Oasis Noel and Liam WF.jpg by Will Fresch is s licensed under the Creative Commons Attribution-Share Alike 2.0 Generic license.

2017 has been an exciting year for the Gallagher brothers. Almost 9 years after the implosion of Oasis, right now seems like the first time the brothers have found themselves on a level playing field.

Over the last 9 years Noel hasn’t so much stepped out of the shadow of Oasis, but ensured that all suggestions that he was the cog that kept the band turning were correct. With the success of his first album since the split of Oasis, “Noel Gallagher’s High Flying Birds”, he banished the memory of Oasis’ final album, the patchy “Dig Out Your Soul”, and followed in the footsteps of artists such as Paul Weller and Morrissey, who have moved away from established bands, and built successful careers as solo artists.

Liams foray into post-Oasis territory, until recently, looked bleak. After walking hand in hand into the unknown with Gem Archer, and Andy Bell, they emerged with Beady Eye, and “Different Gear, Still Speeding”. With their first studio album being released early 2011, it felt like a rushed Oasis B-Side album which was released solely with the intention of staying in spotlight. It must have hurt even more when later that year Noel came out with his first solo outing to much critical acclaim.

Beady Eye came again in 2013, but it was too late. Noel continued to sell out arenas, as the news, to no real shock, emerged that Beady Eye were to go their separate ways. With any news regarding Liam becoming largely more negative over the years, until 2017.

Liam has taken these 4 years off, and come back with an album which is strictly Liam Gallager. He doesn’t need over complicated lyrics, or an orchestra of instruments, his strength doesn’t involve pushing the audiences boundaries, where Liam is at his peak is where he has people off their seats. Those big, rumbling, choruses of the 90’s which would have fans losing their voices by the third song, and that’s what he’s produced.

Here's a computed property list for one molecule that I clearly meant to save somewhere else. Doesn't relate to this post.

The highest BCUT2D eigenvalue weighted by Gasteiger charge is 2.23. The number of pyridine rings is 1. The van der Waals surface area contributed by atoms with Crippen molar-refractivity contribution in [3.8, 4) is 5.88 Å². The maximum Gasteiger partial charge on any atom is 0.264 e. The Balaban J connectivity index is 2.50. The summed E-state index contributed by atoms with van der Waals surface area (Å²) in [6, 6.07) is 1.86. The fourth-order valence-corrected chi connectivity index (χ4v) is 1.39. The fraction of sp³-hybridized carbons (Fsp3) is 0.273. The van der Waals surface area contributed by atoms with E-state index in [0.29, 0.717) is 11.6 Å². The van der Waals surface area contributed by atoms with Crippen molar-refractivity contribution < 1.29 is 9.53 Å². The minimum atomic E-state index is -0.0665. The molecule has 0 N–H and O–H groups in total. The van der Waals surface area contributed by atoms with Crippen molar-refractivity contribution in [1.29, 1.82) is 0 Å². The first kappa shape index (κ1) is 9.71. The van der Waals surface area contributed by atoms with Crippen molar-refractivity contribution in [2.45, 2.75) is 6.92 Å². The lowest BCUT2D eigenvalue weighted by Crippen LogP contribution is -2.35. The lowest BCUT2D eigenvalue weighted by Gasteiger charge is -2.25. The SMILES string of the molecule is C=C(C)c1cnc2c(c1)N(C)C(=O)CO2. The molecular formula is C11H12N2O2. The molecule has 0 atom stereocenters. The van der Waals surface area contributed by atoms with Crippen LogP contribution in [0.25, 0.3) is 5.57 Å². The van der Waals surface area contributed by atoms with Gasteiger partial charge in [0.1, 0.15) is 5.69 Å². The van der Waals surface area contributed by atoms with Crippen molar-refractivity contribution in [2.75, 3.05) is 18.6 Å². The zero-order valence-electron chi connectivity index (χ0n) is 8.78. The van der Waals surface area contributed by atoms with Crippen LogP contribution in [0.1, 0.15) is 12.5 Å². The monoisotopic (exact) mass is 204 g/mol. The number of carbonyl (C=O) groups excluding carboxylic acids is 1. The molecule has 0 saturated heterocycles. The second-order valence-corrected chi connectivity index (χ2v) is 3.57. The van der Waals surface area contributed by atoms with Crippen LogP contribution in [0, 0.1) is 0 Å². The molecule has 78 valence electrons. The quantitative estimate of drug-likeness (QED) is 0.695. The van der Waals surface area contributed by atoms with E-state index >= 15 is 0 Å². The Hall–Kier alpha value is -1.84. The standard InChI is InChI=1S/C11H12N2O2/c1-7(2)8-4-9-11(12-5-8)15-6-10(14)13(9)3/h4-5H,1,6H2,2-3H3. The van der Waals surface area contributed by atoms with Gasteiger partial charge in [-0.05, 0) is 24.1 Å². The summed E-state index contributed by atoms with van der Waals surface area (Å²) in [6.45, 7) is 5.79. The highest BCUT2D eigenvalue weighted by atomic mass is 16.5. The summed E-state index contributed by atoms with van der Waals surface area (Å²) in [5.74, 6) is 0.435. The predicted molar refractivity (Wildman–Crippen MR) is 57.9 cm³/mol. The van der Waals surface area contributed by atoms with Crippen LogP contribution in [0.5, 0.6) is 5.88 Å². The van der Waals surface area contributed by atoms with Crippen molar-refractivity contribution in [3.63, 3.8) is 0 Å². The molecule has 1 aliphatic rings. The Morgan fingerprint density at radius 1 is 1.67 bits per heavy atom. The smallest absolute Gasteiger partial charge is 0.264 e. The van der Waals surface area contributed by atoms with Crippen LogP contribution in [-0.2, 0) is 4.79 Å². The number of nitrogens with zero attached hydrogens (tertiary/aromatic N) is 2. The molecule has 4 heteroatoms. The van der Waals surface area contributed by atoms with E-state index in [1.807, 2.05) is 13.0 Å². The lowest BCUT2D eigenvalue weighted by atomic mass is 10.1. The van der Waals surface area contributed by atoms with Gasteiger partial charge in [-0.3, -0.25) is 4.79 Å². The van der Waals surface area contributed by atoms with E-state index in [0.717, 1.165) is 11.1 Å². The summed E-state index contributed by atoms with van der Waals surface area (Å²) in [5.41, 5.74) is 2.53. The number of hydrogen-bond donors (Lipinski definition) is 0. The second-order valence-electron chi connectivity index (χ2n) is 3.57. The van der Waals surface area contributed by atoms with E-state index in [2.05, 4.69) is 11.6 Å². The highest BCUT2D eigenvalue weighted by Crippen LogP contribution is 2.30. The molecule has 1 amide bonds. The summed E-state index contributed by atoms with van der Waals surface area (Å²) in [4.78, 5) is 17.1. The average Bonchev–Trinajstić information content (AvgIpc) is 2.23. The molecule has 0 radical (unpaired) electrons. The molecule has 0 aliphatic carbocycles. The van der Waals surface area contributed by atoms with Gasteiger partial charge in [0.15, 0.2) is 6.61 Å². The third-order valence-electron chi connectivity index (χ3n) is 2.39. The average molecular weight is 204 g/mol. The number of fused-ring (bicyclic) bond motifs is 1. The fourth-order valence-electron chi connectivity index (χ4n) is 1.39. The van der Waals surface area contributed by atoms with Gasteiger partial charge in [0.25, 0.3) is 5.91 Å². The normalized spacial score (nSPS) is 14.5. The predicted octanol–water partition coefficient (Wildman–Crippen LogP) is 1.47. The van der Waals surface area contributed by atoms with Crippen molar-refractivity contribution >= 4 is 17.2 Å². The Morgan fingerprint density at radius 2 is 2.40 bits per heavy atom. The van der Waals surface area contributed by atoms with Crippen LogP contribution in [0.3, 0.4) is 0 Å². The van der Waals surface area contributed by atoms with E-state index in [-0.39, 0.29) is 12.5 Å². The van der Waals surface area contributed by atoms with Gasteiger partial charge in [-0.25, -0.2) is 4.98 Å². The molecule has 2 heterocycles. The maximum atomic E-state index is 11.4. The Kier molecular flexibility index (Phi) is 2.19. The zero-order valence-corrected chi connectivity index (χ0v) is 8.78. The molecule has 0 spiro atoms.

After a middle of the bill run on the festival circuit this summer it seemed wildly ambitious that he would be headlining Finsbury Park in 2018, but Liam is back in a big way, with a complete sell out. He is reaching out to his fans through social media, he’s doing the TV appearances, and where he has managed to maintain a catalogue of soundbites taking shots at Noel or the final days of Oasis, he’s not relying on anyone else to drive his vehicle. He’s where he wants to be, he’s the headliner, and nobody can take that away from him.

Just as in 2011, Noel has followed Liam with a release of his own. “Who Built The Moon?” being his third album under The Flying Birds, and described as his most ambitious album to date, was released last week, and it would be largely unfair to say that he has matched his achievement of 2011, and blown Liam out of the water. He hasn’t.

Where the release has been released to a lot of positive criticism, it doesn’t feel like an album that will stay much in the memory. Personally I can’t decide if I like the single “Holy Mountain” based of it’s own merit, or because it’s played twice an hour on Radio X and it’s embedded its way into my psyche.

It’s understandable that Noel would want to step away from his Oasis roots, and create something that isn’t comparable to Liam’s release. “Who Built The Moon?” just feels too distant, he has mentioned he wants to test the audience, keep them on their toes, not keep releasing what is expected of him. However, this is Noel at the peak of pretension. You can feel the arrogance breathing through it. You can be lost in judgement throughout the album, whether you like it or not, but when you get to the bonus track, “Dead In The Water”, that’s where Noel returns, an unedited acoustic number, and that’s where you find yourself wishing the album was beginning.

A year ago it wouldn’t have been hard to imagine Liam as a frustrated figure, unable to do what he loves to do most, swaggering onto the stage of a sold out stadium, and belting out all the hits the people want to hear. Just sitting, waiting for that call, waiting for Noel to falter, waiting for the reunion, but he’s reached this juncture where he doesn’t need to wait anymore.

Where Noel should neither rise nor fall off the back of this release, Liam is firmly on the up. As long as he doesn’t rush release a follow up, takes his time, and carefully selects what he releases, then he can stay at the top for as long as he chooses to.

It’s fair to say that an Oasis reunion has never been as far away as it is right now.

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